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WHO Declares Monkeypox a Global Health Emergency

Milton Quintanilla | Contributor for ChristianHeadlines.com | Monday, July 25, 2022
WHO Declares Monkeypox a Global Health Emergency

WHO Declares Monkeypox a Global Health Emergency


World Health Organization Director-General Tedros Adhanom Ghebreyesus announced on Saturday that the recent outbreak of the monkeypox virus is now a global health emergency.

As reported by USA Today, Ghebreyesus made the announcement on Saturday after a committee of experts from the United Nations' health agency failed to determine if the virus should be given the highest level of alert.

"So, in short, we have an outbreak that has spread around the world rapidly, through new modes of transmission, about which we understand too little," he said in a statement. "For all of these reasons, I have decided that the global monkeypox outbreak represents a public health emergency of international concern."

He also warned that there is "a clear risk of further international spread."

Following Ghebreyesus's announcement, Dr. Ashish Jha, the White House Coronavirus response coordinator, asserted that the virus "can be contained" in the U.S.

During an interview on CBS News' Face the Nation, Jha shared that the U.S. government has yet to determine the status of the monkeypox within the country.

"We're looking at public health emergency" as something the Health and Human Services Department "might invoke," Jha explained, adding that the Biden administration is considering its options.

He also told CBS that there has been an increase in testing for the disease and that hundreds of thousands of vaccines are expected to roll out in the coming weeks.

"There is a very substantial ramping up of response that is happening right now," Jha said.

Monkeypox, typically found in parts of central and west Africa, has spread across multiple countries worldwide following an outbreak in May. Ghebreyesus shared that there were 3,040 confirmed cases in 47 countries last month. Since then, the number has grown to 16,000 reported cases in over 70 countries.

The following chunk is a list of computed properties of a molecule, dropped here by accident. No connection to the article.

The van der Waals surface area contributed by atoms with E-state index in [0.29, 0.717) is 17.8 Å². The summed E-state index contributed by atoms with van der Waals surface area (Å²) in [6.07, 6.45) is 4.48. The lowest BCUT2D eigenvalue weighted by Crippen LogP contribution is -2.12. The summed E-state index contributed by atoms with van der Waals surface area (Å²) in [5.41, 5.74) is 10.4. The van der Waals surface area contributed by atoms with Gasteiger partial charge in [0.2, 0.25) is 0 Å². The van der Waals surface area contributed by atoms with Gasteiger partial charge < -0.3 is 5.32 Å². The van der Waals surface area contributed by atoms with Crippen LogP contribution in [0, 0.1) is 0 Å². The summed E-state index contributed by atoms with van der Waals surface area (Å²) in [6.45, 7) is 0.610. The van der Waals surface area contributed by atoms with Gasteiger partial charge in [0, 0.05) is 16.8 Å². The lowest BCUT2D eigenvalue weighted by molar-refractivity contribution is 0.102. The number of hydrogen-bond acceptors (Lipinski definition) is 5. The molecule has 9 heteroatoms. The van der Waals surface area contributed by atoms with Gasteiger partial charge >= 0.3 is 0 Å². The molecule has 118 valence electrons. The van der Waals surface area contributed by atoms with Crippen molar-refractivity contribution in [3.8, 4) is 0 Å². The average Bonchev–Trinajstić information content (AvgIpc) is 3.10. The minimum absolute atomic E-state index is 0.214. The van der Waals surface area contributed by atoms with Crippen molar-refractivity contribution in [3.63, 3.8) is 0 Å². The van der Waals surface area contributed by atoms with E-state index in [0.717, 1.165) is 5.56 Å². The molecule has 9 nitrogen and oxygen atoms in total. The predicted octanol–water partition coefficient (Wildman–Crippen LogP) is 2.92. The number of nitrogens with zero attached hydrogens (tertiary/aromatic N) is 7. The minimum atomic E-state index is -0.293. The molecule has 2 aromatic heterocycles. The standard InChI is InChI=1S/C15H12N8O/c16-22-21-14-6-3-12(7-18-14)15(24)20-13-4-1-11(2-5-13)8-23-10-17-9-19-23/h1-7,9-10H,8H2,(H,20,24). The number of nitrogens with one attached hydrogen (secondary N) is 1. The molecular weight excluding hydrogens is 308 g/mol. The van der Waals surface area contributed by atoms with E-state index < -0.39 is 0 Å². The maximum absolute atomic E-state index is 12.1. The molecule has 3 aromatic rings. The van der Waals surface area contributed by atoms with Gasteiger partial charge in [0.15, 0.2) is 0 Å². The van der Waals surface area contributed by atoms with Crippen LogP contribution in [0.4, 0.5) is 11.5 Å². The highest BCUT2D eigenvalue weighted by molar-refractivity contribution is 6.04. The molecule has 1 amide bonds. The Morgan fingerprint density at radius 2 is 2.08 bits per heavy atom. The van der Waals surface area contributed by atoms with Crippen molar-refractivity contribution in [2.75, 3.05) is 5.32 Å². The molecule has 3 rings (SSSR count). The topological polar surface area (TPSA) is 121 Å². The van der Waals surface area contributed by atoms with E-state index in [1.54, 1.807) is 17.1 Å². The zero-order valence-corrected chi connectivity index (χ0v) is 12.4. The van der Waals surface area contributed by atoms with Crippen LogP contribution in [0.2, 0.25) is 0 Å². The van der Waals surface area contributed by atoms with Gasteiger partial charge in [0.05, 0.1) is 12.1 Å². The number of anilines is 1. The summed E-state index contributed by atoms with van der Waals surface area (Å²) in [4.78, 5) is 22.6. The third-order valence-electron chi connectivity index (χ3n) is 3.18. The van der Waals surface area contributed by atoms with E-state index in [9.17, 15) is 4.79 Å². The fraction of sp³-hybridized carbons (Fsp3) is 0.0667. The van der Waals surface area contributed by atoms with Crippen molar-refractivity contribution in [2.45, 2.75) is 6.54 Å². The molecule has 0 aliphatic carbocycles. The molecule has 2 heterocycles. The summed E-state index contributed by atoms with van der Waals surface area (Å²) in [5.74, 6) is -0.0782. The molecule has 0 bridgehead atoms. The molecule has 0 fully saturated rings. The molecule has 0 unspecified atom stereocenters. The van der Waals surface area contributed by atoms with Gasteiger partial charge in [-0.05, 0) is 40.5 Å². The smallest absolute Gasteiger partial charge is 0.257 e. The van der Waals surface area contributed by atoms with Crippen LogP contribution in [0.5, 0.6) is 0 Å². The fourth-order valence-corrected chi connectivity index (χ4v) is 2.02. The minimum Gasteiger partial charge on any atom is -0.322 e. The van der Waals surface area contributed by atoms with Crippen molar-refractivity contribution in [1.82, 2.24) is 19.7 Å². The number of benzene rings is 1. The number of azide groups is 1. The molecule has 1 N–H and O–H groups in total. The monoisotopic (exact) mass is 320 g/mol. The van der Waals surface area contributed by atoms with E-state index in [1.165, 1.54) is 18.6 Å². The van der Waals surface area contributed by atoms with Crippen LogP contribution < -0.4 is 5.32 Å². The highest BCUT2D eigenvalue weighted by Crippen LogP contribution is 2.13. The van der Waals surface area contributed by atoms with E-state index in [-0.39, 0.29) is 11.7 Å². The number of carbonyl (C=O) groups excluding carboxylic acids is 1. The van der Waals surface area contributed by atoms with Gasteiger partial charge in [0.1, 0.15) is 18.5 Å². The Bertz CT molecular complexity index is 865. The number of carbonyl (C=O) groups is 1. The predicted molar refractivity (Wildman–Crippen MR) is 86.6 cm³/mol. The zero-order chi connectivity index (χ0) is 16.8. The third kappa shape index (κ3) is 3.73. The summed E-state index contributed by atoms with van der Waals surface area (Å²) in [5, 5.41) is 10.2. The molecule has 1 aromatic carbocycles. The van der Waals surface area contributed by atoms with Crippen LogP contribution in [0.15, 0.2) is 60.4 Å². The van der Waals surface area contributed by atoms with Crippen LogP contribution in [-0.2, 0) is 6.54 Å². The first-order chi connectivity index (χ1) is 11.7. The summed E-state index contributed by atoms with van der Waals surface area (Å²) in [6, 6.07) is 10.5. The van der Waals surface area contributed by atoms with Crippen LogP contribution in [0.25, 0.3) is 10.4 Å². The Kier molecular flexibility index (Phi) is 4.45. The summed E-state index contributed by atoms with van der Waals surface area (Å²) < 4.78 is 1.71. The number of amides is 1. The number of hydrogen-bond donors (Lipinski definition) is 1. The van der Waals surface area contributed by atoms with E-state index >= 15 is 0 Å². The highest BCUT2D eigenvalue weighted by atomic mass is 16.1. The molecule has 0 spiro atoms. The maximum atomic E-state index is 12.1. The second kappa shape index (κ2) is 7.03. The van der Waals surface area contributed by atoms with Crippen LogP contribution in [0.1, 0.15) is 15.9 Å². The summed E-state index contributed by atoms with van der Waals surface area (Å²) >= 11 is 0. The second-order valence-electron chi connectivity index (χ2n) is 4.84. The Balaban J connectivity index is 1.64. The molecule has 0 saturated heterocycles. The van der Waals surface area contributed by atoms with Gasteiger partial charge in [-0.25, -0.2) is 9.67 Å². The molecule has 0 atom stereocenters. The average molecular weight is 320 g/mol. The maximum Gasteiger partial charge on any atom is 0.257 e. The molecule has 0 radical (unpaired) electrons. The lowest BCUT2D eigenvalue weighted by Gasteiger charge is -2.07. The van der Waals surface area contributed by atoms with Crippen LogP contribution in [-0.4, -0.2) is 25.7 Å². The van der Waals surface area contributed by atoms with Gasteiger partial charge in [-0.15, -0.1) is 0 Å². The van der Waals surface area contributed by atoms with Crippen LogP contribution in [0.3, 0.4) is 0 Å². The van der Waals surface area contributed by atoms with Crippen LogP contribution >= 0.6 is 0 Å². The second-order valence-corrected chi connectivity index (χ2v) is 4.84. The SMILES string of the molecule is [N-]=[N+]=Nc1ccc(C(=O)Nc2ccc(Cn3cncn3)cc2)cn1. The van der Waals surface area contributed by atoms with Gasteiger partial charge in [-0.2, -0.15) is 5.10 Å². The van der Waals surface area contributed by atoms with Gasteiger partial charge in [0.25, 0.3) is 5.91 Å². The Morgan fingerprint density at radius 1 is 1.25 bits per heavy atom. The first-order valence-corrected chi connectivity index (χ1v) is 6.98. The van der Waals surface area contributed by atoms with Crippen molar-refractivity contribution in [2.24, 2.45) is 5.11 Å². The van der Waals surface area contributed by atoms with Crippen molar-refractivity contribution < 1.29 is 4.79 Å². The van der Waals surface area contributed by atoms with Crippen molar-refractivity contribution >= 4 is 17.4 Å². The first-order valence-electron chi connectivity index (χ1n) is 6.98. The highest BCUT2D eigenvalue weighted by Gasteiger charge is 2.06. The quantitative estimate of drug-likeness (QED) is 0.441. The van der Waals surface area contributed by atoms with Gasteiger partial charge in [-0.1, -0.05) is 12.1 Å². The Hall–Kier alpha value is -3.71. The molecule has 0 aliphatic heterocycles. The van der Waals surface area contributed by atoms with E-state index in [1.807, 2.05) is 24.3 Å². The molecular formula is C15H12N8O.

At the time, the WHO emergency committee did not decide to deem monkeypox an international health emergency.

As of Friday, the Centers for Disease Control and Prevention reported 2,891 confirmed cases of monkeypox across the nation, of which only two cases have been reported among children.

Symptoms of monkeypox start to manifest after seven to 14 days of exposure, including fever, muscle aches, exhaustion and a rash on the body.

So far, the only reported monkeypox-related deaths have occurred in Africa, where there is also a deadlier version of the virus. While monkeypox spreads to people in Africa by infected wild animals such as rodents, the cases being reported globally have zero links to animals or travel to Africa.

According to CBN News, WHO's leading monkeypox expert, Dr. Rosamund Lewis, noted this week that 99 percent of all the monkeypox cases outside of Africa were amongst men and 98 percent involved men who engaged in sexual intercourse with other men.

The Human Rights Campaign, an LGBTQ advocacy organization, released a statement on Saturday commending the WHO chief's decision.

The designation is "critical to rapidly increase testing capacity and vaccine distribution in order to reach communities most impacted by the virus, particularly gay and bisexual men and transgender women, who comprise the majority of current cases," Jay Brown, Human Rights Campaign senior vice president of programs, research and training, said in a statement.

Photo courtesy: ©Getty Images/Biod 


Milton Quintanilla is a freelance writer. He is also the co-hosts of the For Your Soul podcast, which seeks to equip the church with biblical truth and sound doctrine. Visit his blog Blessed Are The Forgiven.